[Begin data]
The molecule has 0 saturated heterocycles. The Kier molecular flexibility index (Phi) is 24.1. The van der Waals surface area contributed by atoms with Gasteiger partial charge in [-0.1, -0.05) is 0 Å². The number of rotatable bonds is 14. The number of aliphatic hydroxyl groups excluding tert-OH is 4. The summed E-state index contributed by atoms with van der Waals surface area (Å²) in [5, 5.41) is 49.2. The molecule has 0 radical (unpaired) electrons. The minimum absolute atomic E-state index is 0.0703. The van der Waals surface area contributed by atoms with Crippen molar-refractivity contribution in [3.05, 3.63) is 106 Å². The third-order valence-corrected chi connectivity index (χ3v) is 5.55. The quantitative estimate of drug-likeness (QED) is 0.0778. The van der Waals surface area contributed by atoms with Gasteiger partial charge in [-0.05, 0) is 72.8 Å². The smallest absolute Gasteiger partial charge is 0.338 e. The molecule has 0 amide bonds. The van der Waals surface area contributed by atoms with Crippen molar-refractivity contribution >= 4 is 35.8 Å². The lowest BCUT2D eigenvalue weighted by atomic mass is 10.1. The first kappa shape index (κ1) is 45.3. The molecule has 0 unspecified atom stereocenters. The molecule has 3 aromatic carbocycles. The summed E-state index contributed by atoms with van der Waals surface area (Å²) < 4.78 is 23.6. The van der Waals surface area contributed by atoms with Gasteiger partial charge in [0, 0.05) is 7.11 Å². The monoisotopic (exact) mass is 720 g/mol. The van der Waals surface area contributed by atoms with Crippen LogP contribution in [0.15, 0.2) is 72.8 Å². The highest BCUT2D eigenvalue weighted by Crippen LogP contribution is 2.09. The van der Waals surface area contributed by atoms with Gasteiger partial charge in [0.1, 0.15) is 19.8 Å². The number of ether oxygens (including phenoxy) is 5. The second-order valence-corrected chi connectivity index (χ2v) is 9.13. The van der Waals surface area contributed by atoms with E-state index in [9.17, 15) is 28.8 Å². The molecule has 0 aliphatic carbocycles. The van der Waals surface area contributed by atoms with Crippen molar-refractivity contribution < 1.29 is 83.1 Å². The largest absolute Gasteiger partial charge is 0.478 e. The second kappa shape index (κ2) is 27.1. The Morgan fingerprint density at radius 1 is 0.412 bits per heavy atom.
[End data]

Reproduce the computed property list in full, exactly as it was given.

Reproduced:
The molecule has 0 saturated heterocycles. The Kier molecular flexibility index (Phi) is 24.1. The van der Waals surface area contributed by atoms with Gasteiger partial charge in [-0.1, -0.05) is 0 Å². The number of rotatable bonds is 14. The number of aliphatic hydroxyl groups excluding tert-OH is 4. The summed E-state index contributed by atoms with van der Waals surface area (Å²) in [5, 5.41) is 49.2. The molecule has 0 radical (unpaired) electrons. The minimum absolute atomic E-state index is 0.0703. The van der Waals surface area contributed by atoms with Crippen molar-refractivity contribution in [3.05, 3.63) is 106 Å². The third-order valence-corrected chi connectivity index (χ3v) is 5.55. The quantitative estimate of drug-likeness (QED) is 0.0778. The van der Waals surface area contributed by atoms with Gasteiger partial charge in [-0.05, 0) is 72.8 Å². The smallest absolute Gasteiger partial charge is 0.338 e. The molecule has 0 amide bonds. The van der Waals surface area contributed by atoms with Crippen molar-refractivity contribution >= 4 is 35.8 Å². The lowest BCUT2D eigenvalue weighted by atomic mass is 10.1. The first kappa shape index (κ1) is 45.3. The molecule has 0 unspecified atom stereocenters. The molecule has 3 aromatic carbocycles. The summed E-state index contributed by atoms with van der Waals surface area (Å²) < 4.78 is 23.6. The van der Waals surface area contributed by atoms with Gasteiger partial charge in [0, 0.05) is 7.11 Å². The monoisotopic (exact) mass is 720 g/mol. The van der Waals surface area contributed by atoms with Crippen LogP contribution in [0.15, 0.2) is 72.8 Å². The highest BCUT2D eigenvalue weighted by Crippen LogP contribution is 2.09. The van der Waals surface area contributed by atoms with Gasteiger partial charge in [0.1, 0.15) is 19.8 Å². The number of ether oxygens (including phenoxy) is 5. The second-order valence-corrected chi connectivity index (χ2v) is 9.13. The van der Waals surface area contributed by atoms with E-state index in [9.17, 15) is 28.8 Å². The molecule has 0 aliphatic carbocycles. The van der Waals surface area contributed by atoms with Crippen molar-refractivity contribution < 1.29 is 83.1 Å². The largest absolute Gasteiger partial charge is 0.478 e. The second kappa shape index (κ2) is 27.1. The Morgan fingerprint density at radius 1 is 0.412 bits per heavy atom.